“The smile that I see on the faces of my children after my class and the fact that they don’t feel like leaving, that’s my highest award,” says Remya Iyer, who would travel 70 km everyday to teach despite raising two young kids.
Remya Parameswar Iyer, a recipient of this year’s National Teacher Awards, claims she isn’t a ‘natural-born teacher.’
It’s a profession she chanced upon 2004, when her husband found work as a professor at IIT-Guwahati and the couple moved to India from the United States.
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“I never knew that I would end up teaching school students,” says the award-winning teacher, a Tamilian, born and raised in Thrissur, Kerala, speaking to The Better India.
Remya has an MS in Biochemical Research and was pursuing research in neurochemistry. However, the research was unable to take off in Guwahati, so she decided to approach a school nearby called the Faculty Higher Secondary School for a teaching job.
There, she met Pradip Kumar Bhuyan, the school’s founding director, who gave her a job teaching biotechnology to high school students.
“I’m so grateful to Mr Bhuyan. It’s because of him that I became a teacher. He also invested Rs 7 lakh to set up a beautiful lab. I had seven students in my first batch. Going beyond the classroom, I would take them to the nearby wetlands, medicinal gardens and botanical park, helping them generate their curiosity. I didn’t stick to any particular pedagogy and taught according to the needs of students. But I made an effort to know each of my students inside out. Each day in school, I grew a little more as a person,” she recalls.
She taught there from June 2006 to November 2008 before responding to an ad listed in the newspaper by the Kendriya Vidyalaya Sangathan (KVS) seeking a biotechnology teacher. She was accepted after a written test and an interview, and joined KV Khanapara in November 2008.
The transition from a private school which afforded her a lot of freedom to a central government school wasn’t easy. Making things harder was the daily commute of 70 km, alongside raising two very young children. Also, the school had no biotechnology labs.
“My first year was tough, but also had a beautiful learning curve. There were times when I wanted to quit and return to the earlier school. After a year or two, however, things began to get better, and students started to take an interest in the subject,” says Remya.
Engagement beyond the classroom
One of her greatest strengths as a teacher is the ability to encourage students to think and engage with the subject beyond the classroom.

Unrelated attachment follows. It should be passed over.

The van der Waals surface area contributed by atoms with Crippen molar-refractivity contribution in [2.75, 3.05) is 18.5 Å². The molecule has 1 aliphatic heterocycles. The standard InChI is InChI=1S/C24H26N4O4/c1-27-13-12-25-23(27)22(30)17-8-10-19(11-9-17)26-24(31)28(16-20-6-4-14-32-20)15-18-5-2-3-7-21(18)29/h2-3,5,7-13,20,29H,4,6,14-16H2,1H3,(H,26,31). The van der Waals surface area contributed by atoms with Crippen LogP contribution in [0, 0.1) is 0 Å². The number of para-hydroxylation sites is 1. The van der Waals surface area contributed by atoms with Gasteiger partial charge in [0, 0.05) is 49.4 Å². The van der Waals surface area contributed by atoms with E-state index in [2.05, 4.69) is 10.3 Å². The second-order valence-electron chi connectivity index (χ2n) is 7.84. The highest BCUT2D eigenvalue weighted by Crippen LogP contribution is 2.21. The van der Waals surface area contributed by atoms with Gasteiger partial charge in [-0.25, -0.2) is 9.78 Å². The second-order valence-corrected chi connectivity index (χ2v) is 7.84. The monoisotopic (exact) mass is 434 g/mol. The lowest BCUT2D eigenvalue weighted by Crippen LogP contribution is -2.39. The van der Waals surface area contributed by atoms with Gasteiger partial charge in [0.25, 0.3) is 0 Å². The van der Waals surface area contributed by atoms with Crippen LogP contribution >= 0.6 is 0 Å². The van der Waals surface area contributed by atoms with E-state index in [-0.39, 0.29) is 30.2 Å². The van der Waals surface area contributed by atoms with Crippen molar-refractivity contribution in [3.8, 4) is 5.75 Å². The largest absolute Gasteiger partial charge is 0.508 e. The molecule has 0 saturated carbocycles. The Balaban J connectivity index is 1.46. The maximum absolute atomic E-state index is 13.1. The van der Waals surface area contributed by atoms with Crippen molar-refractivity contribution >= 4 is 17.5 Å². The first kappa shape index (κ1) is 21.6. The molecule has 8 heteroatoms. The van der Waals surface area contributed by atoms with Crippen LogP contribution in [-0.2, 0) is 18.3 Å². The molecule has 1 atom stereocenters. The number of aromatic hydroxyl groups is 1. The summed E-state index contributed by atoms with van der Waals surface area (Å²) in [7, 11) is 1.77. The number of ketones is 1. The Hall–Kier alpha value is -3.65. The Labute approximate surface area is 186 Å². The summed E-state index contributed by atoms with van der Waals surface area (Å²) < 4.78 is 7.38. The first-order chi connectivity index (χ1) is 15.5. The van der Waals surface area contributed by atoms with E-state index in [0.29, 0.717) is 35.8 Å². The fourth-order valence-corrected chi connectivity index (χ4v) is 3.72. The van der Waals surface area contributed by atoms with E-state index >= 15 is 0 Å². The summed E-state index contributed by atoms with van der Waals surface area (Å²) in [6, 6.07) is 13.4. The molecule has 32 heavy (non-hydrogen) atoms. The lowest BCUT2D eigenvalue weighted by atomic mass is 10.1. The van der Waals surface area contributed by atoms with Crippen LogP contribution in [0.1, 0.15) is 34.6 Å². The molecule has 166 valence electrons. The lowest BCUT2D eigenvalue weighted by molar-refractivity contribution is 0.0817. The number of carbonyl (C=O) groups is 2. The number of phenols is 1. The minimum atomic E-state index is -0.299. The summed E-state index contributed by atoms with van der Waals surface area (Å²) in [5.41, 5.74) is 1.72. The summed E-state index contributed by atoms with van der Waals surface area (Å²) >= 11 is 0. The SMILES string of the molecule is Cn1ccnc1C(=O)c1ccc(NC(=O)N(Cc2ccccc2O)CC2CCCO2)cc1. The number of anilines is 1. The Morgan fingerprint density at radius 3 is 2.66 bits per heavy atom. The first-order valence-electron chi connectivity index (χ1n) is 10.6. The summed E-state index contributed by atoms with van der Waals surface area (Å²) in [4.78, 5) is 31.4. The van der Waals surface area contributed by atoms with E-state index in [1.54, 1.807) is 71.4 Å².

For example, in 2011-12, fluoride contamination of water in Guwahati became a significant issue. During a classroom discussion on the same, students asked her whether they could collect water samples from different hotels and hilly areas of the city to ascertain the nature of the problem.
Greenlighting the request, five students took it up as a project for that year’s National Children’s Science Congress and discovered high levels of fluoride in particular places.
Pleased with their efforts, Remya asked them if they had a solution, and the students responded by searching for defluoridation techniques that villagers could adopt. They looked at rice husks, thrown away by local mills, found that they have some absorbing properties, and began using these rice husks as defluoridation agents.
“They were successful not because they were the first batch from the school selected for All India National Children’s Science Congress winning at regional and KVS national levels or participating in an international conference, but the fact that my children looked at societal problems and found solutions collaboratively. These were five different individuals with different temperaments, aptitudes and egos coming together to find a solution,” she says.
Uddipana Kakati, a second-year PhD student in chemistry at Temple University, Philadelphia today, was one of the five students who participated in the science project.
“There is no question she inspired me to pursue research in the sciences. She didn’t merely teach us what’s in a textbook or what would come up during the exams but delved much deeper into the subject. Like any typical Indian student, I was preparing for my engineering entrance exam. After working with her on the fluoride project, I realized that I was never really interested in engineering; my passion lay in pure science. She always told us that marks and aptitude are great but not enough. Your interest in a subject also matters,” says Uddipana.
This was just one of many examples of Remya encouraging students to think beyond the classroom.
“Remya Ma’am wasn’t one of those teachers who would take a class and just leave; she looked out for us beyond the classroom. She was very communicative, open and easy-going with her students. As a teacher, she made the class very interactive, not strictly following what’s in the textbook, and got everyone involved in the class. In fact, at KV Khanapara she introduced a new style of teaching,” recalls Uddipta Bharadwaj, who is currently writing his Masters’ thesis in astrophysics from the University of Heidelberg, Germany.